Due to its decentralized nature, which eliminates governmental influence, Bitcoin has become extremely popular. It is still inappropriate, though, to choose it as the reserve currency. Volatility is the main cause. Because of its extreme value fluctuations, investing in Bitcoin is dangerous. In light of its volatility, Bitcoin is not a reliable store of value for investors or central banks. Absence of oversight and control presents an additional challenge. Since Bitcoin is decentralized, there isn’t yet a mechanism in place to prevent money laundering or fraud. This lack of regulation makes it less reliable and difficult to be chosen as the reserve currency.

Why is there still a long way for dollar to relieve down?

With the sole exception of the US, major combatants in World War II sustained catastrophic damage to their continental infrastructure. Except from the  Attack on Pearl Harbour in the US by Japan, the US was the only country without any significant casualties to its mainland. The major infrastructure of every other country was destroyed, and their economies were left in utter disarray. In addition, a few countries reimbursed the US for the aid they received.

Prior to Bretton Woods, the majority of nations used the gold standard. This implied that every nation promised to repay its money for the equivalent amount in gold. Three-fourths of the world’s gold reserves were in the US. There was not a single other nation with sufficient gold reserves to replace it. As a result, the US dollar rose to the top of the currency market, and all other significant currencies were permitted to trade against it. Each participant in the Bretton Woods Agreement committed to redeeming their money in US dollars rather than gold.

Subsequently, talking about the present. In light of the Bretton Woods agreement, a large number of developing countries worldwide had borrowed money in US dollars from the World Bank and the IMF. For this reason, the countries would also repay their loans in US dollars. Consequently, exchanging US dollars in the open market would be required for any repayment of the current loan or attempt at stabilizing the national currency. Thus, there is still a long way for the dollar to relieve itself.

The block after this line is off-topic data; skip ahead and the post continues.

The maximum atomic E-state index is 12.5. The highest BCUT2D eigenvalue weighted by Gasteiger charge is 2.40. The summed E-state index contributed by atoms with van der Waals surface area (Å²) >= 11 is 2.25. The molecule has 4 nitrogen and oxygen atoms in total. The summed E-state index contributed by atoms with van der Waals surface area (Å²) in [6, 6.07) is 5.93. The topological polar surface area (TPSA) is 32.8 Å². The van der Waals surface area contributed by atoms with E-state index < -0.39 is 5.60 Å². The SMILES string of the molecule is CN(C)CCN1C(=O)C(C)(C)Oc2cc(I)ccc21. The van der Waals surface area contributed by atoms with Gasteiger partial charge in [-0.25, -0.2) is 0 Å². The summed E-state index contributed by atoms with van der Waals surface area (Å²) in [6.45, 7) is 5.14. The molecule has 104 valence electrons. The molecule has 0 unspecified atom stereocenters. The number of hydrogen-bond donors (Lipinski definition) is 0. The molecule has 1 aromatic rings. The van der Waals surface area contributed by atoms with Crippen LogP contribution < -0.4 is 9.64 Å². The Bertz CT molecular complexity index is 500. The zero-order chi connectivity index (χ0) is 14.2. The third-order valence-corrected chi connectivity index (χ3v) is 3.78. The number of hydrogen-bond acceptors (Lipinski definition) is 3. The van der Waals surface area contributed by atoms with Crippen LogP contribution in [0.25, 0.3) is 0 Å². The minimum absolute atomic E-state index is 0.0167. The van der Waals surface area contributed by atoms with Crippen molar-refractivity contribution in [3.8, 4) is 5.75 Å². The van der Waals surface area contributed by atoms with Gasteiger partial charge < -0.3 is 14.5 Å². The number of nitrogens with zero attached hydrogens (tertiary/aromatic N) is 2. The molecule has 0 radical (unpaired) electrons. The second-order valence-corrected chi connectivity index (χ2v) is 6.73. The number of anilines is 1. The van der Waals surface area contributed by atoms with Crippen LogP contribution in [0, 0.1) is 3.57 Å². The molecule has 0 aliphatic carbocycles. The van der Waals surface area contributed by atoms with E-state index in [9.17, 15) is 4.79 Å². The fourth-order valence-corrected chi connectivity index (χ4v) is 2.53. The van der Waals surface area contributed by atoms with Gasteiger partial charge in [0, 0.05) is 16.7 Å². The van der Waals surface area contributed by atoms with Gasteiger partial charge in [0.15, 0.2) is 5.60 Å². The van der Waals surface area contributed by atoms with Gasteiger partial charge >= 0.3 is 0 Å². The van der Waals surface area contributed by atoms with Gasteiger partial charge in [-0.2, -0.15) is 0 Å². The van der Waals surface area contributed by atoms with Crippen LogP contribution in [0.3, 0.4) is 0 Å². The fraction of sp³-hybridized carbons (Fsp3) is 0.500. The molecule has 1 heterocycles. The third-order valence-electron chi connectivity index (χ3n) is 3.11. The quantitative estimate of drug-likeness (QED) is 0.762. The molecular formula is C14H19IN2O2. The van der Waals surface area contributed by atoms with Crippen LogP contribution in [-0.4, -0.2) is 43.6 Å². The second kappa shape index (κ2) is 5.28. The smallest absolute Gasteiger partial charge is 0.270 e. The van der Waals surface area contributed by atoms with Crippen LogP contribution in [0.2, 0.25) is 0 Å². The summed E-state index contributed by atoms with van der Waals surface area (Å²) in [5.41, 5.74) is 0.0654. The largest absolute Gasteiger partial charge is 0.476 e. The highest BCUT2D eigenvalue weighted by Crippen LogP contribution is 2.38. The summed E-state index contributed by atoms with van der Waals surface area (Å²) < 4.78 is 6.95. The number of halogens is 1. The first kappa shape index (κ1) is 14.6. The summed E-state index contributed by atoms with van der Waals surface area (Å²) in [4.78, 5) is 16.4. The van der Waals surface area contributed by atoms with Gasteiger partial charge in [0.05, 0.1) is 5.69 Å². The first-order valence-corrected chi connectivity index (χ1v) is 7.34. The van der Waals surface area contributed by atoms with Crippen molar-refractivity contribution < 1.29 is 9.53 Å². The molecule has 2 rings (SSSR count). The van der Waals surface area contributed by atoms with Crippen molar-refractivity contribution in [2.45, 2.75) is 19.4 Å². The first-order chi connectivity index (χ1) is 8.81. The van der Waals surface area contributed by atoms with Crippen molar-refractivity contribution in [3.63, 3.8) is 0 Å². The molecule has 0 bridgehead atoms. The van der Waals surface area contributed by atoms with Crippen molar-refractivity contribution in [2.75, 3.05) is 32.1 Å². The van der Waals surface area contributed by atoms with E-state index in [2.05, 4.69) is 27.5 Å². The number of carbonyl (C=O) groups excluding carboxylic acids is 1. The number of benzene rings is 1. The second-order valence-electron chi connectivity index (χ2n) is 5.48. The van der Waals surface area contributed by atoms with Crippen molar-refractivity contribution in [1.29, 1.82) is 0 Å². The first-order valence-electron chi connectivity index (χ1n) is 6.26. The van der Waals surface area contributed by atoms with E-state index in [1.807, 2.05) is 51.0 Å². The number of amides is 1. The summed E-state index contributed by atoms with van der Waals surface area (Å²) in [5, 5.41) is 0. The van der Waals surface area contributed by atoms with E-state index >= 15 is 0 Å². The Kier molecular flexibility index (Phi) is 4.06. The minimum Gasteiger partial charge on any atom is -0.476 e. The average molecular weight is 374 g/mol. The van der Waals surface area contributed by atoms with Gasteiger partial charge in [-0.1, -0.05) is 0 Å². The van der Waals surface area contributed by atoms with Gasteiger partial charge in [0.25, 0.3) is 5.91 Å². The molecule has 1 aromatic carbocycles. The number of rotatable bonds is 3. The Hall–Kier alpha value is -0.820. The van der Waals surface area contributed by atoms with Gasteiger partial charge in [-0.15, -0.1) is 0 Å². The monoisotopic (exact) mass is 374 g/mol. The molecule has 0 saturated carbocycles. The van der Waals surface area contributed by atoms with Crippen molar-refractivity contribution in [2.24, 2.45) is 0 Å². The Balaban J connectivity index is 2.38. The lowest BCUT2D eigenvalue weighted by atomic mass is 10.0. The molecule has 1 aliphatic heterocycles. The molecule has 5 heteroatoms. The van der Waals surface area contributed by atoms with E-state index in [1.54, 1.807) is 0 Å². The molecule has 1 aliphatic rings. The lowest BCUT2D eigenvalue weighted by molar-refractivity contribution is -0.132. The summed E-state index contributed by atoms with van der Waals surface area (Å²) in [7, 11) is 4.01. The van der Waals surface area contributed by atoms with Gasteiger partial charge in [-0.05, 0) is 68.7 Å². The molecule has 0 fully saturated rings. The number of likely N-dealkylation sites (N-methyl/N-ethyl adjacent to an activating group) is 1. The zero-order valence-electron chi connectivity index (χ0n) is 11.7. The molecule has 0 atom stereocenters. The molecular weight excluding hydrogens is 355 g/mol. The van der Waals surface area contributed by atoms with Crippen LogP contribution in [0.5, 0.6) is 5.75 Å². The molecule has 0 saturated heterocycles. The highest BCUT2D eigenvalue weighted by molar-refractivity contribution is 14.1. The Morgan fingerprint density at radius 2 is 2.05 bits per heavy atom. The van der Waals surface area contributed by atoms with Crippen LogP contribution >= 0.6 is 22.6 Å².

Over the years, the strength of the US economy cemented the position of the dollar as the ultimate backstop of the global financial system. Further, around 90% of forex trading involves the U.S. dollar. The dollar is just one of the world’s many currencies, but most of these currencies are only used inside their own countries. While countries such as China and Russia feel a new one-world currency, one not backed by any one nation, is overdue, recent reactions to the actions of the Federal Reserve have showcased that the dollar’s dominance will erode at best, only very slowly. 

A key component of its appeal as a currency emperor lies in its issuer’s democratic privilege. Constitutional checks don’t allow for the government to unilaterally change the rules of the game. A philosophy that the outside world finds absent in the challengers, especially the Chinese yuan.

Hence, while theoretically any currency can become the world’s reserve currency, one can say, no currency is close to evoking as much trust and confidence as the “greenback”. That said, one shall be a keen observer should future events prove one wrong.


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Harvard’s Emmanuel Farhi on a New Monetary System – IMF F&D. (2019, June 1). IMF.

Rothfeld, M. (n.d.). What could replace the US dollar as world reserve currency?


Siripurapu, A. (2023, July 19). The dollar: the world’s reserve currency. Council on Foreign